Psalm 111: To Love the Fear of the Lord, Part 1

Read Psalm 111.

Just the other day, my three-year-old, Jude, decided that all of the warnings he’d heard about getting too close to a hot stove were nonsense. He reached out his hand to touch the magical blue flame he saw under a pot of boiling pasta. Thankfully, his mother grabbed him just in time, but the little guy did get a superficial burn on one of his fingers, just enough that he now has more respect for the stove.

Healthy fear is a good thing, but I think we’d all agree that it would be altogether better to live in a world without burns—or broken bones, or post-traumatic stress. There is no comfort or joy in fear. Maybe that’s why the angel who appeared to the shepherds in that field outside of Bethlehem all those years ago had to say, “Do not be afraid,” before getting to the part about “good news that will cause great joy” (Luke 2:10).

And yet, despite all the negative connotations associated with fear, the Bible teaches that the fear of God is a good thing. Psalm 111 says, “The fear of the LORD is the beginning of wisdom” (v. 10), echoing statements found in books like Job, Proverbs, and Ecclesiastes (see Job 28:28; Proverbs 1:7; 9:10; and Ecclesiastes 12:13). Apparently, God wants us to fear Him.

At the most basic level, this doesn’t make sense to me. If I were God, I think I’d rather be loved than feared. As a father, I’d prefer it if my kids obeyed me out of love for their dad rather than out of fear of punishment. I agree with Michael Scott, Steve Carell’s character from The Office, who once said, “Would I rather be feared or loved? Easy. Both. I want people to be afraid of how much they love me.”

God certainly wants us to love Him, but it’s impossible to deny the biblical commands to fear Him. In Psalm 111, the fear of the Lord is tied to God’s character and what He has done for the people of Israel: “Glorious and majestic are his deeds, and his righteousness endures forever” (v. 3).

Those deeds? Well, God had rescued His people from Egypt through ten miraculous plagues. He brought them across the Red Sea on dry land, fed them in the wilderness with manna, satisfied their thirst with water from a rock, and supernaturally kept their clothes from wearing out. Then He fought for them as they took possession of the promised land. And those are only a few of the highlights from Exodus through Joshua.

In all of these events, it was the presence of God that made the difference. His goodness and His faithfulness to Israel combined to bless His people. But having the presence of almighty God in your midst is nothing to be trifled with.

Just ask Nadab and Abihu. They were priests who offered “unauthorized fire” before the Lord, and “fire came out from the presence of the LORD and consumed them” (Leviticus 10:2).

Or you could check with Uzzah. While helping to transport the ark of the covenant to Jerusalem, he reached out his hand to stop the ark from falling. “God struck him down, and he died there beside the ark of God” (2 Samuel 6:7).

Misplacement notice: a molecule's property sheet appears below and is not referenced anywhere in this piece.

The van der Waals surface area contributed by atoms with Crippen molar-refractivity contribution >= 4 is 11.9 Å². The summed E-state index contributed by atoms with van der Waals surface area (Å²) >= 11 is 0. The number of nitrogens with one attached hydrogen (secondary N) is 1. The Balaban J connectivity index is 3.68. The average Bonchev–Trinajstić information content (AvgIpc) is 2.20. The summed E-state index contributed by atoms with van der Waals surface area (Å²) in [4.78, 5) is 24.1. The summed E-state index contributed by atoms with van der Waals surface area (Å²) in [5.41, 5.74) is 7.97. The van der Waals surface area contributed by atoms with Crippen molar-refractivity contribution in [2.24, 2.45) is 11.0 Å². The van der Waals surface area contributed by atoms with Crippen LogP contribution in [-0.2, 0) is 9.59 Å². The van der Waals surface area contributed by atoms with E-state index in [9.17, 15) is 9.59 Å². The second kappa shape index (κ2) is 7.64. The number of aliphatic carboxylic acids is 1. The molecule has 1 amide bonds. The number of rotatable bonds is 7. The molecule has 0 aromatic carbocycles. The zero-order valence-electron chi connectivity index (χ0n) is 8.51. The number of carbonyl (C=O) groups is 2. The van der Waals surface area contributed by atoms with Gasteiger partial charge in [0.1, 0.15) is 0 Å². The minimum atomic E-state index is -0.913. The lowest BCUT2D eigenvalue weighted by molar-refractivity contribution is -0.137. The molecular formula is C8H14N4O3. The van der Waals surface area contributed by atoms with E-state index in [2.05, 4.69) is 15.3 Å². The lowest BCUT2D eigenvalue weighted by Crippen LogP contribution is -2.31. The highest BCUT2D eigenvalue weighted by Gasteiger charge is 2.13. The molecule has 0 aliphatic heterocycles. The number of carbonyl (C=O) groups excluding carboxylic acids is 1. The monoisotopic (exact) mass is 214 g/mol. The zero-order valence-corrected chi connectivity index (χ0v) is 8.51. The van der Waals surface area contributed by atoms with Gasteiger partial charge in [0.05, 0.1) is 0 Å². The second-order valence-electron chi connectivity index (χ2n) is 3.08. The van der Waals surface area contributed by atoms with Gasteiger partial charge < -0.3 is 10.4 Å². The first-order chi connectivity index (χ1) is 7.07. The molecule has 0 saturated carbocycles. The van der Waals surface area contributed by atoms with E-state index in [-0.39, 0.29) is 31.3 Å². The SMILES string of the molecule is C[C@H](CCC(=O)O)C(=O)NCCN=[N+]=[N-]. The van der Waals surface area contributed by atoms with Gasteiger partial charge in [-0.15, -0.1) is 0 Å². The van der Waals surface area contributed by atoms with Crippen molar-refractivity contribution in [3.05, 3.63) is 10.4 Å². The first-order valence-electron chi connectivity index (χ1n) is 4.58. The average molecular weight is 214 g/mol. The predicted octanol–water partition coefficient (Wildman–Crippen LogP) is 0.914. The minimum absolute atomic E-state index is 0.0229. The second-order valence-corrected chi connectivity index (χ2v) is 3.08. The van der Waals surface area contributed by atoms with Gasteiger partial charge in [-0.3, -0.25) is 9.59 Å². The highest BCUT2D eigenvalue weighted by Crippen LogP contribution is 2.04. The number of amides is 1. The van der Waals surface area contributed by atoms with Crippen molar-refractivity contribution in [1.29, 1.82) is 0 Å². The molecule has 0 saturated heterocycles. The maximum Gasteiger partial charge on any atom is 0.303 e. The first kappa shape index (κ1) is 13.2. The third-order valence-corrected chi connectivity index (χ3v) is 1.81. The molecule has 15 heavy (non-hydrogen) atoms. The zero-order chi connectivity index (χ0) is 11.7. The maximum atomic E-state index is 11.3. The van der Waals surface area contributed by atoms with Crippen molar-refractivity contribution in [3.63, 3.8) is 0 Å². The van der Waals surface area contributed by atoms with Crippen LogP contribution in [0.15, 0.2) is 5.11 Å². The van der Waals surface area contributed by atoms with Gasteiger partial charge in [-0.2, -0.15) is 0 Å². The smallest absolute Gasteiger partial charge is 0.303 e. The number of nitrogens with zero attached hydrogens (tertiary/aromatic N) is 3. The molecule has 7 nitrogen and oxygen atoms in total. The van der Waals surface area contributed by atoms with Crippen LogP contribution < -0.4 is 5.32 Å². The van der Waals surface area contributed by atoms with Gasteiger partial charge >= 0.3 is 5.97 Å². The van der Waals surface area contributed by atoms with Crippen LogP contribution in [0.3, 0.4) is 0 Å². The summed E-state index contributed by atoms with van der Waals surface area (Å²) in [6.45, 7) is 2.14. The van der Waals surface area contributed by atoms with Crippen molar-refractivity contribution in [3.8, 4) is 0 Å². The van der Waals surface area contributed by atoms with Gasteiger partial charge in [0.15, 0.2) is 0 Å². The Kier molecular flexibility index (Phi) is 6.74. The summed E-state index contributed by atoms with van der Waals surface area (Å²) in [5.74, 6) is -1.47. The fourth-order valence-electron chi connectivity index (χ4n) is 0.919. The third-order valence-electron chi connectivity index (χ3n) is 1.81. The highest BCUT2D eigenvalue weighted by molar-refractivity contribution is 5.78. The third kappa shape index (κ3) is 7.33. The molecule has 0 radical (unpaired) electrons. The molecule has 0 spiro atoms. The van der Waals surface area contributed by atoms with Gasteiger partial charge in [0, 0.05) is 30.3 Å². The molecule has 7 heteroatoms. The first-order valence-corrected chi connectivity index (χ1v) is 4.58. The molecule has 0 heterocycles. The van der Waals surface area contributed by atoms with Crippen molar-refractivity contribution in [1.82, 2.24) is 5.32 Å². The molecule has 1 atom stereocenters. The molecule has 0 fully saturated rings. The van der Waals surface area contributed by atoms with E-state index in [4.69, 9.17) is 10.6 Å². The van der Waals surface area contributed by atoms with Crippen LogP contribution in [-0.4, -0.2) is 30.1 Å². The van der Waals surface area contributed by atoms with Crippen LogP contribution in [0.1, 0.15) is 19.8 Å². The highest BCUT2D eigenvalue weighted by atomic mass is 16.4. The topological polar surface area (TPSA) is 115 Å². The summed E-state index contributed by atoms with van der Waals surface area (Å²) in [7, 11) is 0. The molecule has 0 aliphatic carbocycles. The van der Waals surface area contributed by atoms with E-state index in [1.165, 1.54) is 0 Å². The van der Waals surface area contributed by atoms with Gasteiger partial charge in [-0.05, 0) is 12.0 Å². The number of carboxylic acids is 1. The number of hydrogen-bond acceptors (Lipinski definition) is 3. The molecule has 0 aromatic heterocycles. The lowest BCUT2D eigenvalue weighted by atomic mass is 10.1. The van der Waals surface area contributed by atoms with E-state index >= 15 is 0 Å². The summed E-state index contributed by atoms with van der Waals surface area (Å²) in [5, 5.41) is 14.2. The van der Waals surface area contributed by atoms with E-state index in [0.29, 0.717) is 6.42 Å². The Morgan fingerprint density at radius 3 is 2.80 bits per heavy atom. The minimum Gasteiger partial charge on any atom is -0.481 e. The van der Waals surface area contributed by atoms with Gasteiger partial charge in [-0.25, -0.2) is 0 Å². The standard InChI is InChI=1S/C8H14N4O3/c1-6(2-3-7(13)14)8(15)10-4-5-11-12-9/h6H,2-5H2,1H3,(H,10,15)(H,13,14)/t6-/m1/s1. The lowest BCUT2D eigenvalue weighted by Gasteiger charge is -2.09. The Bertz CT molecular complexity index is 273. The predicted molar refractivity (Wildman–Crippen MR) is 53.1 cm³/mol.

We need a healthy fear of the Lord. God makes Himself known to human beings in order to invite us into a new way of living. In His Word, He reveals a path that echoes His good heart. The commandments in Scripture are there to show us what it looks like to live free from sin, wholly devoted to the God we were made to worship.

This path is not optional. No one gets to become a Christian without recognizing Jesus as Lord. In giving ourselves to God, then, we must take up our cross daily and follow Him. That doesn’t mean we’ll nail it every day or that we won’t stumble and fall. It doesn’t mean that we should necessarily expect to wind up like Nadab and Abihu if we mess up either. There’s still room for grace. But it does mean that we must begin living as people who carry within themselves the very presence of God. With that comes a healthy fear.

God is holy, and we are made of dust. Yet because of a miracle poured out for us when the blood of Jesus was spilled, we have become vessels of the Holy Spirit. We live with the fullness of God’s presence at work within us. That’s an awe-inspiring thought on its own.

When we look back on redemption history, as the author of Psalm 111 does, and see the power and unshakable goodness of God, we should remember that we are part of that story. We are blessed because God’s power and goodness worked together to bring us home to our Father, but reading these accounts ought to fill us with holy fear too. It would be a terrible thing to be on the wrong side of that power and goodness.

When you stop and think about what God has done for you, don’t be surprised at the emotions that well up: joy, love, peace, wonder, gratitude—and yes, holy fear.

What’s this all about?

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